In an interview with the AP, Defense Secretary Robert Gates suggested that "if the top officers of each service recommend moving ahead on the repeal before the end of the month" he would endorse it:

Gates The move to end the ban on gay services could be one of Gates’ final acts as defense chief.

More than a million U.S. troops have been trained on the new law that repealed the 17-year-old ban on gays serving openly in the armed services, and Gates said the instruction has gone well.

“I think people are pretty satisfied with the way this process is going forward,” he said. “I think people have been mildly and pleasantly surprised at the lack of pushback in the training.”

If the repeal is certified by the end of the months, troops could be serving openly as soon as September.


Defense Sec'y Gates Urged to Certify 'DADT' Repeal This Month as Reports Suggest Half of Military is Trained

Half the armed forces, more than a million U.S. troops, have been trained on repeal of "Don't Ask, Don't Tell", according to the AP:

Iraq_gates Military officials say they see no adverse impact on the force so far....Pentagon officials say there’s been no widespread resistance; no mad rush for the door by those opposed, and — importantly — no drop in recruiting. Officials spoke on condition of anonymity because the Pentagon is still assessing when it will be ready to completely end the policy.

Advocates of open service are urging Defense Secretary Robert Gates to certify repeal before he retires at the end of the month, the Washington Blade reports:

Aubrey Sarvis, executive director of Servicemembers Legal Defense Network, said certification is essential this month before Gates leaves his duties at the Pentagon.

“I think that we need to get certification this month before Secretary Gates leaves,” Sarvis said. “My fear is we’re seeing an overabundance of caution here. If it doesn’t happen this month on Secretary Gates’ watch, I think we could easily be looking at another month or two before certification.”

Alex Nicholson, executive director of Servicemembers United, said the passing the opportunity for implementing repeal would be a “very unwise” move for Gates and predicated that certification would happen this month.

The White House says it is not concerned about 'DADT' repeal and the arrival of a new Defense Secretary.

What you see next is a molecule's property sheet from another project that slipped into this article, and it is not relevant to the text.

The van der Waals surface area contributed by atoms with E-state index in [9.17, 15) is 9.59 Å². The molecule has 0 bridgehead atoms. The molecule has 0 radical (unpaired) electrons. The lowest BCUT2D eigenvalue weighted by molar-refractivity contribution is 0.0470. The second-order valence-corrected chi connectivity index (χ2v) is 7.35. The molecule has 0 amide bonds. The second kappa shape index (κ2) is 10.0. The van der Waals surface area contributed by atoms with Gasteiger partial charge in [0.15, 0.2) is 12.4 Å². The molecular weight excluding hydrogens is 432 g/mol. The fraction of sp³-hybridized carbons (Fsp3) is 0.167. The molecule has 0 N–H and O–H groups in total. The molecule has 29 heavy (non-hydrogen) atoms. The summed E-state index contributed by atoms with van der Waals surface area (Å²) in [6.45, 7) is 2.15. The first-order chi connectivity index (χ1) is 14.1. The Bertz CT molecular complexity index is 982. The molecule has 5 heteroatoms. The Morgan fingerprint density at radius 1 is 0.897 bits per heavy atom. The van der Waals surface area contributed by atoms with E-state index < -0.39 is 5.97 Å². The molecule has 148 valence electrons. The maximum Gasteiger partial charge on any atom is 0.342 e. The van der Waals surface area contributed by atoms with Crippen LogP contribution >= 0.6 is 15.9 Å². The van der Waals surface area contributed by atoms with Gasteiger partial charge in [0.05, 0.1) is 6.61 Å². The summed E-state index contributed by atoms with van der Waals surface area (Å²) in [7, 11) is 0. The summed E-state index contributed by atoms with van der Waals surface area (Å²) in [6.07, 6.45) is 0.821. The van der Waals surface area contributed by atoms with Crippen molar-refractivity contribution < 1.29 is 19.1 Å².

And Pam Spaulding posts a letter that Reps. Barney Frank, Tammy Baldwin, Jared Polis, and David Cicilline, the four openly gay members of Congress, have sent to President Obama urging him to make it clear that he would veto any Defense bill that comes his way from the Senate containing language intended to undermine repeal of 'DADT'.

Says the letter:

"But because this issue is so important in so many ways, we think it would be the best course for you to reaffirm your strong support of the end of "Don't Ask, Don't Tell" by making it explicit that you would veto a bill in the unlikely event that it came to you, which undermined the decision that you led us to make last year - namely a military that does not discriminate unfairly and does not turn away patriotic, productive Americans seeking to serve their country."

Read the full letter at Pam's House Blend.


Gates: Troops Who Disagree with Military Policy on Gays Must Complete Enlistment 'Like Everybody Else'

Defense Secretary Robert Gates told Marines in Afghanistan that troops won't be able to opt-out of their enlistment just because they disagree with gays serving openly in the military.

Gates Gates made the remarks on a farewell trip to Afghanistan, Reuters reports:

"Sir, we joined the Marine Corps because the Marine Corps has a set of standards and values that is better than that of the civilian sector. And we have gone and changed those values and repealed the 'Don't Ask, Don't Tell' policy," the sergeant told Gates during the question and answer session.

"We have not given the Marines a chance to decide whether they wish to continue serving under that. Is there going to be an option for those Marines that no longer wish to serve due to the fact their moral values have not changed?" he asked.

"No," Gates responded. "You'll have to complete your ... enlistment just like everybody else."

"The reality is that you don't all agree with each other on your politics, you don't agree with each other on your religion, you don't agree with each other on a lot of things," he added. "But you still serve together. And you work together. And you look out for each other. And that's all that matters."

The U.S. Army recently launched a 'Don't Ask, Don't Tell' website with narration, scripts, frequently asked questions, vignettes, DoD policy guidance, implementation plans and service-specific material.